Last October, Advanced Analogic Technologies acquired a Chinese independent design house (IDH), Analog Power Semiconductor Corporation. Analogic is nowhere near the size of ADI or National Semiconductor, so acquiring the 25-person company literally doubled its engineering headcount.
These days, many Asian-born entrepreneurs get a few years of analog experience in the U.S. under their belt before returning home to found startups like AP Semi and train a new generation of analog engineers. But given the global competition, what does the future hold for companies like Analogic, ADI, and National?
Richard Williams, CEO of Analogic, believes engineering really is about innovation. He says a lot of things haven't been invented yet, and Western culture has proven itself particularly good at finding them.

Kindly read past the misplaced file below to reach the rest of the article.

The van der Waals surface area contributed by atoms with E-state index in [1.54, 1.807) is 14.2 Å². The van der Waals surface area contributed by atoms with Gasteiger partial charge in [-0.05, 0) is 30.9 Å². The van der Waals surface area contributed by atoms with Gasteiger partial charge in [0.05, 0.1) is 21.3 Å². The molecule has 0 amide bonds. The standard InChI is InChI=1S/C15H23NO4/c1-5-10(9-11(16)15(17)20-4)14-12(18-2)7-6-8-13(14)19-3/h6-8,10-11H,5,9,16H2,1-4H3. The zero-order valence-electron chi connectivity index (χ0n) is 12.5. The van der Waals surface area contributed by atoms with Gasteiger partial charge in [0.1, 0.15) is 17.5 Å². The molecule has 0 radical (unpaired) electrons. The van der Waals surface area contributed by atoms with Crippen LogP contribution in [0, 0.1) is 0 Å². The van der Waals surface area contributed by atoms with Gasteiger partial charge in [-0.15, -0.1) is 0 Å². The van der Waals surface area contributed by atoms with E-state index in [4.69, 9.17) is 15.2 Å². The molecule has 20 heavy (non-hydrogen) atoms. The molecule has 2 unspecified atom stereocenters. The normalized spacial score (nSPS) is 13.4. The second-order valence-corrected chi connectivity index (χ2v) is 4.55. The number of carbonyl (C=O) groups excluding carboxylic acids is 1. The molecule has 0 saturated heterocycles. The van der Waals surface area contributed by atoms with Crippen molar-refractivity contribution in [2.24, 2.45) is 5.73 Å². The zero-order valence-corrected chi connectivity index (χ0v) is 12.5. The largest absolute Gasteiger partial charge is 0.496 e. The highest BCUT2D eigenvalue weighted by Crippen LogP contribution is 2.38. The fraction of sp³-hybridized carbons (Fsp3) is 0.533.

So what should engineering students in this country study? Hasn't the shift in emphasis from circuit design to chip design made it nearly impossible to get an entry-level analog-engineering job without an advanced degree? Does innovation come from such specialization?
Williams says there is another path, that tomorrow's opportunities are on the boundaries between disciplines. He notes that some universities already foster interdisciplinary studies, and the schools that will be successful are probably at a level or two below the big brand-name schools, where the individual disciplines are hopelessly entrenched.
Smaller schools would be ambitious enough to try new tracks. But it will take some elements of prestige and size to be successful, so there may be a limit on how far these changes will trickle down.
We're already far removed from the technologies and business models that most of us started with, but the status quo isn't permanent either. There are new things waiting to be invented and young engineers training in college to invent them. How it will come about remains an ongoing adventure.